June 7, 2011 (WASHINGTON) – The former governor of the US state of Alaska and the 2008 Republican party candidate for Vice President Sarah Palin will travel to Sudan next July, according to a newspaper report.
- FILE - Republican presidential nominee Senator John McCain (L) and Republican vice presidential nominee Alaska Governor Sarah Palin
“I am going to Sudan in July and hope to stop in England on the way,” Palin was quoted as saying by the UK-based Sunday Times.
One of Palin’s aides speaking to ABC news refused to offer further details on the purpose of her trip.
“I can’t go beyond what the governor said” the unnamed aide said.
Palin, who is considered a rising star in the Republican Party, is seen by many analysts as a possible contender in her party to run against US President Barack Obama in 2012. However, she has neither denied nor confirmed the speculations.
The Republican figure appears to be heading to South Sudan to attend the independence ceremony scheduled for July 9th which will mark the establishment of the new state.
Southern Sudanese voted overwhelmingly last January in favor of separation from the the North. The referendum was stipulated in the 2005 Comprehensive Peace Agreement (CPA) which ended the two decades war between the the largely Christian and animist south Sudan and the mostly Muslim North.
The Government of South Sudan (GoSS) has already sent out invitations to regional and international leaders to be present at the ceremony.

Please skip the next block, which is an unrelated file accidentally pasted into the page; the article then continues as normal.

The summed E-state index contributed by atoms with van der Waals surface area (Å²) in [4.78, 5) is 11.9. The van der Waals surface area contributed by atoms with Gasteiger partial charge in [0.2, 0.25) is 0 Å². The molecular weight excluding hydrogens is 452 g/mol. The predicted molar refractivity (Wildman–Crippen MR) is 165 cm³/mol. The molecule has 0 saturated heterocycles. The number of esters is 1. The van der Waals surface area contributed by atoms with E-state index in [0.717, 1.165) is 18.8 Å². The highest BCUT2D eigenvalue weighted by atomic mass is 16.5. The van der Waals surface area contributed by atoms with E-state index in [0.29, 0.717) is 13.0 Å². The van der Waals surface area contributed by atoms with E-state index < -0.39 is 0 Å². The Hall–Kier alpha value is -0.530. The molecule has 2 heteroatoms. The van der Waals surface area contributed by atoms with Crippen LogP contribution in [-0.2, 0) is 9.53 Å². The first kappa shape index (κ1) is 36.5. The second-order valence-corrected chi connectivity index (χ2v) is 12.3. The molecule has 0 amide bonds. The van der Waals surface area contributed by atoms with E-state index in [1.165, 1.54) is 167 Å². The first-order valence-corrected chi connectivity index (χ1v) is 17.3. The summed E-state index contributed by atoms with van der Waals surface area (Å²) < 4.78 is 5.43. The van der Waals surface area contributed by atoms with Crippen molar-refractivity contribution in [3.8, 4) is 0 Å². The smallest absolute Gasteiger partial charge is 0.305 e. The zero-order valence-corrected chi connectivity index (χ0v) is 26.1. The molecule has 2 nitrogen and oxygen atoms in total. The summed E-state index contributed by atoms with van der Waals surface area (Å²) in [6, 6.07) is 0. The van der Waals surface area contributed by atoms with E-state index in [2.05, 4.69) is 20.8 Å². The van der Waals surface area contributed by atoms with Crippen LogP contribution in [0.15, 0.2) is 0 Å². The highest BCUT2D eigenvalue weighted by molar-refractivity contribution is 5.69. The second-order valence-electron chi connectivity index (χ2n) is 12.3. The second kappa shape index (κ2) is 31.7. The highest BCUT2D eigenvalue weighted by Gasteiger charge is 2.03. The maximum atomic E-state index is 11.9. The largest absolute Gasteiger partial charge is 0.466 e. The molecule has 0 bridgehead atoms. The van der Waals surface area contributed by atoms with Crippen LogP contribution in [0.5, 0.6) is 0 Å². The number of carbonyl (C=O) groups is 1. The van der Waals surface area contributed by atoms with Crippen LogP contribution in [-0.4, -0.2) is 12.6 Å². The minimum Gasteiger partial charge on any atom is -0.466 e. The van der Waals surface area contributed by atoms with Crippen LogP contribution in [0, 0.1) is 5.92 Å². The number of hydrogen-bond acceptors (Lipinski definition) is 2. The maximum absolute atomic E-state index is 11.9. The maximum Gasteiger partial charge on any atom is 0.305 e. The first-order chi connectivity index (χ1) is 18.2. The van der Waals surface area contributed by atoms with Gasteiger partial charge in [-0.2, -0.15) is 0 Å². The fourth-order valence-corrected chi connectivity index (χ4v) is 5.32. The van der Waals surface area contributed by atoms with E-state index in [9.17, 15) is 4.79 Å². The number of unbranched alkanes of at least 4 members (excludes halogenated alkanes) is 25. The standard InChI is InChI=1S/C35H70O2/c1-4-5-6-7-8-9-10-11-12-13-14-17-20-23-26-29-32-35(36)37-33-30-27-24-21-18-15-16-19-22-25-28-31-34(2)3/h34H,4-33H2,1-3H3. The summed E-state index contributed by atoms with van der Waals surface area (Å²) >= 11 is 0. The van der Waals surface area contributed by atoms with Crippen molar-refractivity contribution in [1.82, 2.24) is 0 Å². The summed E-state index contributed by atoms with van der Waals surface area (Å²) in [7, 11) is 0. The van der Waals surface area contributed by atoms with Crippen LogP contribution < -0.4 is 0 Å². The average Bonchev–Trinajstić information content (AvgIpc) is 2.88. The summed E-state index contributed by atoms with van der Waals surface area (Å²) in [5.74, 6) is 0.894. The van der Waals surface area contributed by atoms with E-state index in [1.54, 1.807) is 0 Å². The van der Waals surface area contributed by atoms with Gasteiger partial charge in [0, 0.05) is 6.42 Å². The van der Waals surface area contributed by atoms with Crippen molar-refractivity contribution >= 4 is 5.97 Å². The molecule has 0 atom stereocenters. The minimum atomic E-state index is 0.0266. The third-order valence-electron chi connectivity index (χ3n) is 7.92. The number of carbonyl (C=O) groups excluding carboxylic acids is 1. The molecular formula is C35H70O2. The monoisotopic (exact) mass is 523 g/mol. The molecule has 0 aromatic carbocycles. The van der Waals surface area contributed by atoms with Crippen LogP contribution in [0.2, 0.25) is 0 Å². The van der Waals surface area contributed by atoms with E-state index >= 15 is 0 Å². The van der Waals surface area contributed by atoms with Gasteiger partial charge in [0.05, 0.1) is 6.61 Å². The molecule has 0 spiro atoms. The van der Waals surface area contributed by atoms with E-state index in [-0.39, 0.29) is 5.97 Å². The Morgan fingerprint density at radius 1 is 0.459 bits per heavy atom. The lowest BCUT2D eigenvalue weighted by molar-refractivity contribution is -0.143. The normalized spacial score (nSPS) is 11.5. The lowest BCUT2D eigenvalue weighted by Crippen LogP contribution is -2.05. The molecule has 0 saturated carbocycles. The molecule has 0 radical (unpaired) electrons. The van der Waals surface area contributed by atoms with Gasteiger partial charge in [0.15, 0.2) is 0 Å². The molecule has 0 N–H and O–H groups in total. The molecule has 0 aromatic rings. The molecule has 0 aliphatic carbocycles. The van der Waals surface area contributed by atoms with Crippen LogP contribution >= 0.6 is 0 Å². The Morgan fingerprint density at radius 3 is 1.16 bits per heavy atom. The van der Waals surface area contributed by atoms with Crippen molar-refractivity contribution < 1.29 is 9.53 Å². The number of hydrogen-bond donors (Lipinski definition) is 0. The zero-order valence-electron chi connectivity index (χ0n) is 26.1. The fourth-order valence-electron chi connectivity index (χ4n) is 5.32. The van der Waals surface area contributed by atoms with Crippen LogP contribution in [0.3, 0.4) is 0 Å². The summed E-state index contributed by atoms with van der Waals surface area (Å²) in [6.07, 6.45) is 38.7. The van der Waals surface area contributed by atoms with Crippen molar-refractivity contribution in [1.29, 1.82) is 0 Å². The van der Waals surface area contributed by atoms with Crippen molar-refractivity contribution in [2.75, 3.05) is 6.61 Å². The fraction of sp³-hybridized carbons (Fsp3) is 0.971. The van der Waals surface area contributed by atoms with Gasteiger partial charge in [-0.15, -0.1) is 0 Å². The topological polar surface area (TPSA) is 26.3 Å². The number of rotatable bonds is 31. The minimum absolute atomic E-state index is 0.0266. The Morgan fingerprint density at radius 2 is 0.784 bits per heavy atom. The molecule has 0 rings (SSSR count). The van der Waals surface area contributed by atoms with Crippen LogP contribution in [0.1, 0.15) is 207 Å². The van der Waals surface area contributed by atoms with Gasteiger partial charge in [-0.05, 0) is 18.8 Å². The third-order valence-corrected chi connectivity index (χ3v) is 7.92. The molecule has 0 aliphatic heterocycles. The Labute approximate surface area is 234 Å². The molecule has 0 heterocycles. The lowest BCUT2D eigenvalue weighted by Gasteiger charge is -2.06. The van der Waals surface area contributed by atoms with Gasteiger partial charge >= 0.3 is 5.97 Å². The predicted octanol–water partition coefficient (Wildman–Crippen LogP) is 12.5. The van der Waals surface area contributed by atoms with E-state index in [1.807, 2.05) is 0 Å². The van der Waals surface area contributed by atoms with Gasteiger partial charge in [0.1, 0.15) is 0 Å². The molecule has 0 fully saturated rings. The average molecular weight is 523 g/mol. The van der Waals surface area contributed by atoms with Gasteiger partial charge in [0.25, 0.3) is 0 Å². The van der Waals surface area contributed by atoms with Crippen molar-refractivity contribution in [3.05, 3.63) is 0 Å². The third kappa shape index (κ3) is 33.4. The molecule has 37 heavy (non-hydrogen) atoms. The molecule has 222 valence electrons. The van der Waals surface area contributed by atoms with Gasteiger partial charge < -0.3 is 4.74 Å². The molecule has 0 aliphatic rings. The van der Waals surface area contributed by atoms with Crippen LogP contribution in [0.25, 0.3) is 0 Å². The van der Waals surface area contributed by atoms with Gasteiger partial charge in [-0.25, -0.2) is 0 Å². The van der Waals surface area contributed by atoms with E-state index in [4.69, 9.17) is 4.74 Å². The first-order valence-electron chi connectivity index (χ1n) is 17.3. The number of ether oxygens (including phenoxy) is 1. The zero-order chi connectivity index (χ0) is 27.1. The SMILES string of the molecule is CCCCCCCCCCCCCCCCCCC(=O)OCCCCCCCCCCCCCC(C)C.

However, it is unlikely that South Sudan has the capacity to receive a large number of foreign dignitaries in terms of accommodation facilities and security arrangements.
Palin’s interest in Sudan affairs is only evident during her 2008 Thursday’s vice presidential debate with her Democratic counterpart Joe Biden.
In the debate, Palin said she had advocated the state of Alaska divest from Sudan over the alleged war crimes in Darfur.
"When I and others in the legislature found out that we had some millions of dollars [of Permanent Fund investments] in Sudan, we called for divestment through legislation of those dollars," Palin said.
However, US news networks later refuted Palin’s assertions saying that her record does not show any instance of her mentioning the crisis in Sudan or raising concerns about Alaska’s investments tied to Khartoum government.
Moreover it was revealed that Palin’s administration in Alaska openly opposed the divestment bill, and stated its opposition in a public hearing on the measure.